The scene is farcical and over-the-top – imagine that, in a John Waters movie. The pot-smokers are one-dimensional caricatures, gushing painfully outdated slang. In “Hairspray”‘s case, though, it works completely within the satiric nature of the movie, and all the actors seems to be hamming it up with a good sense of humor – they’re clearly in on it. The silliness is worth a chuckle, instead of an eye-roll or groan. And John Waters is an American treasure. For years after this, my friends & I would imitate Beatnik Cat – “Reefer?!?” and then pantomime punching our head through a stretched canvas – anytime an outrageous idea was proposed.

Episode 6 – Ms. Oregon

It’s been a while – what, seven months?!? Sheesh. Well, I’m glad to be back and I’m happy you’re here. This episode’s guest is everywhere. She going to places and doing things before most of the rest of us even know what’s going on. Put simply, Ms. Oregon knows everybody; and if you don’t know her … well, you just don’t know.

After this epidsode’s introduction, she & I meet up on a May afternoon, here at the same table I shared with Isaac, David and Elena (as seen in the IG pictures). After ironing out some technical glitches, we kick right off (4:33) with a couple surprising observations on gender in the cannabis industry – who is leading what parts of the industry. This leads to me bringing up some of my racial assumptions (12:30) about how we comport our bodies and voices around one another. At 19:26, I tell a story about shopping at a local hip-hop dispensary and share my thoughts & feelings as a white person walking into a black space.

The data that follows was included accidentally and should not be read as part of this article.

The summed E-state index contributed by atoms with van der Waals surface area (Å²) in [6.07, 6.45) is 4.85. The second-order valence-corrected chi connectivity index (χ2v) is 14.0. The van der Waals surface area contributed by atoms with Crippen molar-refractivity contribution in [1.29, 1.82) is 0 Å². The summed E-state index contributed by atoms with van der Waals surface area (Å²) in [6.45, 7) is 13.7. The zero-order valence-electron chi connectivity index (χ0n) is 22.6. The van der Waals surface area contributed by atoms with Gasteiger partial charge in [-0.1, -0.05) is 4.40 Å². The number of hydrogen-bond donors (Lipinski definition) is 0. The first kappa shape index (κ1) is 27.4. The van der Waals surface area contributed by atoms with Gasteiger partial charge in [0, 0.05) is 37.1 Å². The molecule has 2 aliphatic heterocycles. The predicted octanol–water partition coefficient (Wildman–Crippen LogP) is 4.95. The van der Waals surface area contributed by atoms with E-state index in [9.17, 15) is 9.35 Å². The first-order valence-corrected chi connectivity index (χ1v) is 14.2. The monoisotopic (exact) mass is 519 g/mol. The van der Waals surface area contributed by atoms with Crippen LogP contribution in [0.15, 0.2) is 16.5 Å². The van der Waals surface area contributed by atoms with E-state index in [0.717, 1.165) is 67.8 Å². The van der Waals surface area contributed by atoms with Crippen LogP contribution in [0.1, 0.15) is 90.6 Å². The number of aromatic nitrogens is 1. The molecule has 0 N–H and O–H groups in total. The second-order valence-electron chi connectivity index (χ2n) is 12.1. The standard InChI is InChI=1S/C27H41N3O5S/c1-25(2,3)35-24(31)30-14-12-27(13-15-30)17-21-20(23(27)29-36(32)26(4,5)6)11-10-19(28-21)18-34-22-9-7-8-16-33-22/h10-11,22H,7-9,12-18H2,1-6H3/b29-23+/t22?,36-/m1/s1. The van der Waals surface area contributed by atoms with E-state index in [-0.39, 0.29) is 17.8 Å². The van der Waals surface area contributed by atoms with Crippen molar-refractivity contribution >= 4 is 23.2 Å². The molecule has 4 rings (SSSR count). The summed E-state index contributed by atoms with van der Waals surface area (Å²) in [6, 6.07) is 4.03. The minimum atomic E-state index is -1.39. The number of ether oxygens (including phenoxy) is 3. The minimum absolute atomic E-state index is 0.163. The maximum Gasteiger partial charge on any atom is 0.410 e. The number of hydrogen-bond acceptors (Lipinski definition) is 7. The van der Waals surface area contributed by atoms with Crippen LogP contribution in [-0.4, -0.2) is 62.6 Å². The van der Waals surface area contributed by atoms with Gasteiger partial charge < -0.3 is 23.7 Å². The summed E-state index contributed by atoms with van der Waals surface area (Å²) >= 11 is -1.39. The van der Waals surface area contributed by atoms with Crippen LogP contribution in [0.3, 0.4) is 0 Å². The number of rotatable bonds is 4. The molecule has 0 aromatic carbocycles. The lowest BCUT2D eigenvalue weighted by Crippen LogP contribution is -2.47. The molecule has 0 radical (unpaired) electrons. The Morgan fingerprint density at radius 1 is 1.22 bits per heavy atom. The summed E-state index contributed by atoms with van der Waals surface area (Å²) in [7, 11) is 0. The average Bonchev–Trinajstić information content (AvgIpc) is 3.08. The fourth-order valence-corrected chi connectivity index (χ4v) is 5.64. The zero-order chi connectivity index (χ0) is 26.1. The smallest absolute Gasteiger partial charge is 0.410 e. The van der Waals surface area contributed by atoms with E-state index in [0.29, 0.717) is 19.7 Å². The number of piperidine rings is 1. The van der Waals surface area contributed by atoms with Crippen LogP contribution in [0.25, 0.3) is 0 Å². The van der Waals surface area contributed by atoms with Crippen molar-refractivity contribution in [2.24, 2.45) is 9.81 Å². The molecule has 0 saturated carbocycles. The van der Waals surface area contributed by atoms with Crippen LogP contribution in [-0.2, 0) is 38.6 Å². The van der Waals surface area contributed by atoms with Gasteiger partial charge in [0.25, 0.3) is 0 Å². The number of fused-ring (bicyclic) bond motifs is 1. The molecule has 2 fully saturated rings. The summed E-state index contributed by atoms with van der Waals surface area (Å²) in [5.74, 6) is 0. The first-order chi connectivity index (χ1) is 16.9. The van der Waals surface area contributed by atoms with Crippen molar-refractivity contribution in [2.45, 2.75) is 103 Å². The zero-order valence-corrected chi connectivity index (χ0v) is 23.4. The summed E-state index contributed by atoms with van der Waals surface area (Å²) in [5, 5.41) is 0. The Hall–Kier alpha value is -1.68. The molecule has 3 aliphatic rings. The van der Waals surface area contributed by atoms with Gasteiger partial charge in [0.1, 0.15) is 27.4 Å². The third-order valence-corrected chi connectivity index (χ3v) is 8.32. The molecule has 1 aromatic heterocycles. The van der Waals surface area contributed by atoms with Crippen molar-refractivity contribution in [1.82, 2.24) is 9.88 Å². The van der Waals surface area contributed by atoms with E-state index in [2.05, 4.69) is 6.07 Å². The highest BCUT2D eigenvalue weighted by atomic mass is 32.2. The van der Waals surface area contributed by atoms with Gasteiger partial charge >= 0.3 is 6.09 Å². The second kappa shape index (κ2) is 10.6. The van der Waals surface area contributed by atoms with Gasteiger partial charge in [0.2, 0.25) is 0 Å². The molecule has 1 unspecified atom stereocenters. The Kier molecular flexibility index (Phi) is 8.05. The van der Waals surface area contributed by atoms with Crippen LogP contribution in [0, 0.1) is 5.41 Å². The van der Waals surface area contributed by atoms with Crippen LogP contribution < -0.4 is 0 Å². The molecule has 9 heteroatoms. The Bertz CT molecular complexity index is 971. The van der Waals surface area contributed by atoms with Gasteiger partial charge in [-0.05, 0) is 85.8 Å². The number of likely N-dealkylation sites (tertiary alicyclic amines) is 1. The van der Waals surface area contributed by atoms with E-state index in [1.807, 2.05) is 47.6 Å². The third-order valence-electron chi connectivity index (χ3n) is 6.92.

As luck would have it, Ms. Oregon is the CEO of Ambit, LLC – a consultation company that provides diversity training. We’re fortunate to hear – there is no hiding of secret techniques here – how to make sure everybody is everywhere, in your company.

One of the many feathers in her cap is the National Cannabis Diversity Awareness Conference [NCDAC) in The Redd. The first of its kind – though I foresee it being adopted by each new municipality that legalizes cannabis. There was a stage with performers all day – mostly local, but a few folks from out of town. A few organizations relating to cannabis and diversity had booths. There was food being cooked in The Redd’s kitchen. All in order to draw in the common, everyday consumer. And they came. And packed the place. (Some even came in through side doors). But the story she tells (starting at 30:00) is ultimately about who came through, who didn’t, and all the fortunate happenstance that an event of such scale requires.

We talk a little about the realities of public housing (42:39), as it relates to medical patients who use cannabis. You can hear me get shocked – time and time, again – with each PreviousJob Ms. Oregon tells me about, from leasing vehicles for Ford (53:58) to counseling for adventurous couples (1:01:18).

I’m glad you’ve hung out with us. You can hear the sound of folks getting together, getting along – even enjoying ourselves – as we share stories across our gender differences, racial differences, and more. We honestly had a good time hanging out, and you can hear it. Thanks for showing up.

Interview date – March or April, 2019
Recorded on – Tascam DR-05 [handheld] digital recorder